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The first episode of WWE SmackDown Roster: Where are they now?

We take a look at where the original roster for SmackDown #1 ended up!


Enter captio
Let the bodies hit the floor...

WWE’s resident ‘B Show’ had its beginnings nearly 20 years ago in August 1999. This followed a pilot that aired in April 1999 but it now had a completely new set, its own network and all the main eventers that were running the WWF at the time.

The Ovaltron gave SmackDown a completely new look to what people were used to. Coupled with the blue ropes, this gave the WWF a fresh look and the show debuted when ratings were high and the Attitude Era was in full swing. There was no doubt a second show was needed to further storylines, and capitalise on the success it was having.

A new TV deal with UPN would bring in a lot more needed revenue. At the time, WWE was a private company and despite doing much better in the ratings, did not make half as much money as it does today.

The crowd were hot, the card was packed and the excitement was high on the premiere episode of the blue brand and it did not disappoint. Jim Ross and Jerry The King Lawler were on commentary to ensure that the show went off without a hitch and they automatically bring legitimacy to anything they commentate on, so that helped a lot in making the show feel as important as Monday Night Raw.

The first episode hailed from Kansas City in front of a sell-out crowd and is notable for how good the matches were and how explosive the show was, but what has happened to the superstars that made up the roster for the first episode of WWE SmackDown?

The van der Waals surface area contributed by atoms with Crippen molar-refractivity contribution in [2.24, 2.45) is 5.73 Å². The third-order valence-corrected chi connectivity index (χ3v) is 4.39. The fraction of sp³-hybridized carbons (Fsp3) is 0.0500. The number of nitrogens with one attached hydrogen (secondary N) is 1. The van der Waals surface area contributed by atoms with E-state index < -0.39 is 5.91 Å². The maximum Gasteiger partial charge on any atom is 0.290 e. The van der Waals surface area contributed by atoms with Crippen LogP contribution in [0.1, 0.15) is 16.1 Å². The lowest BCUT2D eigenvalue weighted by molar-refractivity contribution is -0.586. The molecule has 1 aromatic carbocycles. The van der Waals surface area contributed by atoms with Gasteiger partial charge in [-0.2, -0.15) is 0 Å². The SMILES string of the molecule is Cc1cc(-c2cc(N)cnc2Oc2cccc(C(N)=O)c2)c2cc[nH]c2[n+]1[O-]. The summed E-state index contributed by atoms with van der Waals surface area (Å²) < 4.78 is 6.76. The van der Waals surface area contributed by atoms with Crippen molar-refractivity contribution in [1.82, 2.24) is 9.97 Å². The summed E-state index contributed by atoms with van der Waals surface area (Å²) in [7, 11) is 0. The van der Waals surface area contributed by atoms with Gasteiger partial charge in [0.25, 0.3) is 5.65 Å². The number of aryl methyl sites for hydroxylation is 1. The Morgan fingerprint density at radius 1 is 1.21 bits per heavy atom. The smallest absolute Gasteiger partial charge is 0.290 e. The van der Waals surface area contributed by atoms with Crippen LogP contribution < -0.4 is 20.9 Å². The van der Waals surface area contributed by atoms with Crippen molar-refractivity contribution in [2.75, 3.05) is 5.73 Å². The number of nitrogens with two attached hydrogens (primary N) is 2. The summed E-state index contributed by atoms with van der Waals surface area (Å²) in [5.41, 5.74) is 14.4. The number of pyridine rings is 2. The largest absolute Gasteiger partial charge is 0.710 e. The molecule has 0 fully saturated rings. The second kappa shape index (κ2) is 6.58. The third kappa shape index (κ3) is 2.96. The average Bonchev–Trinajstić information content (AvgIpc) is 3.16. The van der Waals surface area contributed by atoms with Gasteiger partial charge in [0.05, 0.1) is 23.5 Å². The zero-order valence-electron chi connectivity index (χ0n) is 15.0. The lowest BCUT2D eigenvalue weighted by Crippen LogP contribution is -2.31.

Let’s take a look.


The Mean Street Posse

The Mean Street Posse had quite a role in the first ever episode of SmackDown as they were seen several times throughout the show. They were involved in the opening brawl with The Rock, Triple H, Mankind and Shane McMahon, attempting to come to Shane’s aid, but unsuccessfully as The Rock and Mankind dispatched of them with relative ease.

They were seen once again in the match with Mankind and Shane McMahon, beating Test in the moments before the match started. Test would eventually get the better of them of course. Throughout their career, they were used as enhancement talent and were always on the bad end of a beating from a much better superstar.

All three have retired from wrestling, leaving the company in 2001 having been in developmental after their usefulness had run dry. According to an article in WWE.com several years ago, Pete Gas now works for an office supply company and released a book earlier this year titled Looking At The Lights: My Path From A Fan To A Wrestling Heel. Rodney owns his own landscaping company and Joey Abs works in a family owned car repair shop.

At least they’ll have some cool stories to tell their grandkids.

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